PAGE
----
The Centers for Disease Control and Prevention has announced that fully vaccinated people can resume traveling at a low risk to themselves, according to a report from the New York Times.
The major US airlines including American Airlines, Delta Air Lines, United Airlines, Southwest Airlines, and other trade groups had asked the CDC on March 22 to change its guidance to say "vaccinated individuals can travel safely".
And, during Friday's White House briefing, CDC Director Rochelle Walensky, MD, MPH, said it would be better if vaccinated people stayed home. Not only that, but immunized travelers who are traveling domestically don't have to get a COVID test before or after travel, unless certain localities require it, and they don't have to self-quarantine. CDC still recommends fully vaccinated people have proof of a negative COVID-19 test prior to returning to the US, and get tested 3-5 days later.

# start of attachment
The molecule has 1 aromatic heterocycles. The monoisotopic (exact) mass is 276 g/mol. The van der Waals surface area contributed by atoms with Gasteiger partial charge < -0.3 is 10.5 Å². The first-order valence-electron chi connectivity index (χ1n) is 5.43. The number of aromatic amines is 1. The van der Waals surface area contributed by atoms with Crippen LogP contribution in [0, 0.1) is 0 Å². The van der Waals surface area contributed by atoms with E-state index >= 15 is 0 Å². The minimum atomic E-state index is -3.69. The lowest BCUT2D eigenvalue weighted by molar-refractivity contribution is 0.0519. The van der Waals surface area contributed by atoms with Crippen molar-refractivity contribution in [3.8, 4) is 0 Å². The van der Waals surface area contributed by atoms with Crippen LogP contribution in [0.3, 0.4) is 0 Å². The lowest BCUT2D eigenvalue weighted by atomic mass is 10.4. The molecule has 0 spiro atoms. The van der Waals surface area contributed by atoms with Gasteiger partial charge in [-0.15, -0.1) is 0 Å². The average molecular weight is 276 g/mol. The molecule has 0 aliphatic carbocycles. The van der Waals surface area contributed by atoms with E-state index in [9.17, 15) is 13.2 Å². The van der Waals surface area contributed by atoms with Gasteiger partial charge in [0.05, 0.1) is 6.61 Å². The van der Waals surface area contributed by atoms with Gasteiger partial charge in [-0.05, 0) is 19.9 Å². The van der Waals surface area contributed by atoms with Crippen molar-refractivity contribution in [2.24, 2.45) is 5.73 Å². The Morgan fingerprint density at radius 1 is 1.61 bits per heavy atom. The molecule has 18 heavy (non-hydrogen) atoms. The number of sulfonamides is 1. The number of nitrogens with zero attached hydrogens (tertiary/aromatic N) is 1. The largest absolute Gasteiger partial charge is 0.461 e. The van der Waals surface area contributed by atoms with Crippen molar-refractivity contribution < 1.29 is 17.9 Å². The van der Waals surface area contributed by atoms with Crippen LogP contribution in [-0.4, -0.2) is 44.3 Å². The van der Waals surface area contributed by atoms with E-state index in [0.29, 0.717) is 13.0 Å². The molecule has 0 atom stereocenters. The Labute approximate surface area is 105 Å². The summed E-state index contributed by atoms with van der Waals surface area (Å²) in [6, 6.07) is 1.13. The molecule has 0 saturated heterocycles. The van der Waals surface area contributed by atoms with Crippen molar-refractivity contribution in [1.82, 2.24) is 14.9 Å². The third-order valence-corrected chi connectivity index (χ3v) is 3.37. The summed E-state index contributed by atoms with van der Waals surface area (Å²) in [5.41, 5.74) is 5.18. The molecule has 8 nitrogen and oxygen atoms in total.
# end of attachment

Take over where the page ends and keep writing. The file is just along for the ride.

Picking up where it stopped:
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Fully vaccinated people who are traveling internationally do not need to be tested for COVID-19 before leaving the United States unless their destination requires them to be, and they do not need to self-quarantine upon arriving in the country, federal health officials said. They do not need to quarantine. A person is considered fully vaccinated two weeks after receiving the last required dose of vaccine.
CDC also said those who are not fully vaccinated should avoid non-essential domestic travel.
Walensky acknowledged that it is confusing to hear messages both about what vaccinated can do and the CDC asking people not to do them because of the concerning increase in the number of COVID-19 cases among unvaccinated people. Fully vaccinated individuals can safely socialize indoors without masks or social distancing with other vaccinated individuals but should still avoid groups with unvaccinated people from multiple households, the CDC says.
The CDC did not revise guidance for non-vaccinated people.